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Obama adviser sparks neighbor ire by tearing up historic homes for mansion

- The Washington Times - Tuesday, March 18, 2014

Residents of a quiet New York City suburb are outraged after watching one of President Obama's key advisers — billionaire hedge fund founder David E. Shaw — make way for his $40 million mansion by tearing down three homes that were built during prewar times.

"[I'm] deeply saddened" by the destruction of these homes, said Peter Disolfi, an architect who lives in Hastings-on-Hudson, where Mr. Shaw and his journalist wife, Beth Kobliner, bought three properties and merged them to make room for their planned 30,000-square-foot mansion, The New York Times reported. "A village is a collection of buildings that relate to each other and to the landscape."

And the couple's new mansion — a modern, futuristic-type design by Steven Holl that includes a guest house estimated by itself at $7.9 million — doesn't fit the character of the area, he said, The Daily Mail reported.

Construction plans submitted to the Hastings Building Department show that Mr. Shaw's new mansion will have a sparse gray exterior, broken up by massive windows. The other homes in the community are Tudor and Colonial-style, The Daily Mail reported.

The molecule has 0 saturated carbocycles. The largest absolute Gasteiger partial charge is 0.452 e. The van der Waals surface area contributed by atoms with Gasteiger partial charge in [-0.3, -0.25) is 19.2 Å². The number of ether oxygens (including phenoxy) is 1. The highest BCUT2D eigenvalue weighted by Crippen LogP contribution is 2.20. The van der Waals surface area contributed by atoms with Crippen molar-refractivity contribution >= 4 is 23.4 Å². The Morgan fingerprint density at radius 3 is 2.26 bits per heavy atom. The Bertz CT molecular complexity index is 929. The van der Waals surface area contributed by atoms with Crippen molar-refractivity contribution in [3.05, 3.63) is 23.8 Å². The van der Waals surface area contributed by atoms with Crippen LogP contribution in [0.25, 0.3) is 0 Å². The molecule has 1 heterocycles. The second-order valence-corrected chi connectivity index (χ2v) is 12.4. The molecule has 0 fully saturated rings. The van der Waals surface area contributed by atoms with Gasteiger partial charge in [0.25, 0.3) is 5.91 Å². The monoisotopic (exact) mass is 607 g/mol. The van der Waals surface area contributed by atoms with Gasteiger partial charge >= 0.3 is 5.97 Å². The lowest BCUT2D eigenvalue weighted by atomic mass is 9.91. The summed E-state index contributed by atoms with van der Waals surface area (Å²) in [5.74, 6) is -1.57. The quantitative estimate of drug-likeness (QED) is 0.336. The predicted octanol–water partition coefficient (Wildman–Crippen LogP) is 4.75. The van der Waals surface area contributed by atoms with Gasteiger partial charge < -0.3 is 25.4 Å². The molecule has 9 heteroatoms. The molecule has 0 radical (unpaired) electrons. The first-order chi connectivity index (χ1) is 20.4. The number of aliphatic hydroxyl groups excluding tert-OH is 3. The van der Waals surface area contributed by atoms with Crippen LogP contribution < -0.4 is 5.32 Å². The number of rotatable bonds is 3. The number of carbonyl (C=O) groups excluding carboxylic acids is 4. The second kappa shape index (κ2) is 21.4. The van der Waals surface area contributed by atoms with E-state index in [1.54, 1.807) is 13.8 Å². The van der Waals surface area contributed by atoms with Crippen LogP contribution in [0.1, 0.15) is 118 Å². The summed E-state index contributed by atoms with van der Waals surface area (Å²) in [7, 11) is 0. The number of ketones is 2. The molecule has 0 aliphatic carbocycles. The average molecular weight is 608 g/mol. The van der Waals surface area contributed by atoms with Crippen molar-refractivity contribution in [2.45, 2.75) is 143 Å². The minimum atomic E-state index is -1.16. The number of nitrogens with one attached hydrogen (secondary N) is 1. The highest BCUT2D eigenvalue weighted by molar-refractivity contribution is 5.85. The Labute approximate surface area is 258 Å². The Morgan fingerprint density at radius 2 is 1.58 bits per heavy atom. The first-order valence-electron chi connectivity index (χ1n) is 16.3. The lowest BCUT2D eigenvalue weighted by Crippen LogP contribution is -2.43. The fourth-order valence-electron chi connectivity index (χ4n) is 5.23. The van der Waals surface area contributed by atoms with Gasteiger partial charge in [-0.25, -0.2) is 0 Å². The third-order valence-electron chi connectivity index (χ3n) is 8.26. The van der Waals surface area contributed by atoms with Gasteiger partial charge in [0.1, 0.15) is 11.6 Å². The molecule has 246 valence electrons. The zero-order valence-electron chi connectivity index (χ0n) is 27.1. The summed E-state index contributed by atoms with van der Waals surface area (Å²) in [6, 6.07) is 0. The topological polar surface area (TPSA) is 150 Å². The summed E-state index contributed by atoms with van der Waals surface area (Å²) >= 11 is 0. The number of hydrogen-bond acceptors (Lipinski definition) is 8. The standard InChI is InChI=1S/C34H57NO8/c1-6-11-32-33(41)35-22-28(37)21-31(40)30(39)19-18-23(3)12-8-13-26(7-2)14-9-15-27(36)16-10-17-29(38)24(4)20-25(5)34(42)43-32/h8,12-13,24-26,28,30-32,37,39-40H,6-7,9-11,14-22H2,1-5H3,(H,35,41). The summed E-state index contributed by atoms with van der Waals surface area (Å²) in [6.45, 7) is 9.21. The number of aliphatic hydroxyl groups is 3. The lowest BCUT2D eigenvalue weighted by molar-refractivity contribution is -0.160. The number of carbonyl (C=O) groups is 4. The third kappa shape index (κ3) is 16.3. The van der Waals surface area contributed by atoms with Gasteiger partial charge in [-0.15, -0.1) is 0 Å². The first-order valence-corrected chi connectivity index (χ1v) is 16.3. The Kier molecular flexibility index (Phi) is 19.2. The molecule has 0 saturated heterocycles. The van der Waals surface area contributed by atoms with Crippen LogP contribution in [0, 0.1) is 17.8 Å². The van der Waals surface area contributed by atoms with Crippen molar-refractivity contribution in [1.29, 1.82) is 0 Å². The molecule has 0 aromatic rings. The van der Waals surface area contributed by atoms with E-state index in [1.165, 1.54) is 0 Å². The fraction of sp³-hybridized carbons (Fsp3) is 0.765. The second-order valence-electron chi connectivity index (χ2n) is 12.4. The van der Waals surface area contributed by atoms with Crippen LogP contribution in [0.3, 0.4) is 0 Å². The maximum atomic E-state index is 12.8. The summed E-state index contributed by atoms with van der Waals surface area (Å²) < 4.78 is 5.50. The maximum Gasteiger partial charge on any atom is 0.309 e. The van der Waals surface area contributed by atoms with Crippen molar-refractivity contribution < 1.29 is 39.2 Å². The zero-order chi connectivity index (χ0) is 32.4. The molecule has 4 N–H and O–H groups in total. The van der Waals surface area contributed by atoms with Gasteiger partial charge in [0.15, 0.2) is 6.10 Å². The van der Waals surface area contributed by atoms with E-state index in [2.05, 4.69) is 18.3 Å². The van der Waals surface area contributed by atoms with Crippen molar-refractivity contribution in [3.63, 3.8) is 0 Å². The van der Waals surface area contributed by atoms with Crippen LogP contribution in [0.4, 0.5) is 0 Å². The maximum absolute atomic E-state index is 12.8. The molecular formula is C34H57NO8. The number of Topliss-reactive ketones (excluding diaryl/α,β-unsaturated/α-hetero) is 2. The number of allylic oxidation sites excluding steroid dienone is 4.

"It's totally out of character with what Hastings is all about," said another resident, Mark David, who's lived in the community of about 8,000 for 22 years, The Daily Mail reported.

Hastings was dubbed "Hipsturbia" in a New York Times profile last year because of its draw for young urbanites who seek a more permanent and peaceful setting to settle down and raise a family. The community's political leanings are mostly Democratic — a good fit for Mr. Shaw, who's a large donor to the Democratic Party and a member of President Obama's Council of Advisors on Science and Technology, The Daily Mail reported.

Mr. Shaw's new home will provide about $1 million in tax revenues each year for the local government — and most of that will bolster the schools, The Daily Mail reported. But his planned home is massive even by Hastings standards. The average property tax bill for the community is only about $19,000 a year — so Mr. Shaw's revenues contribution will equal about 50 homes, The Daily Mail said.

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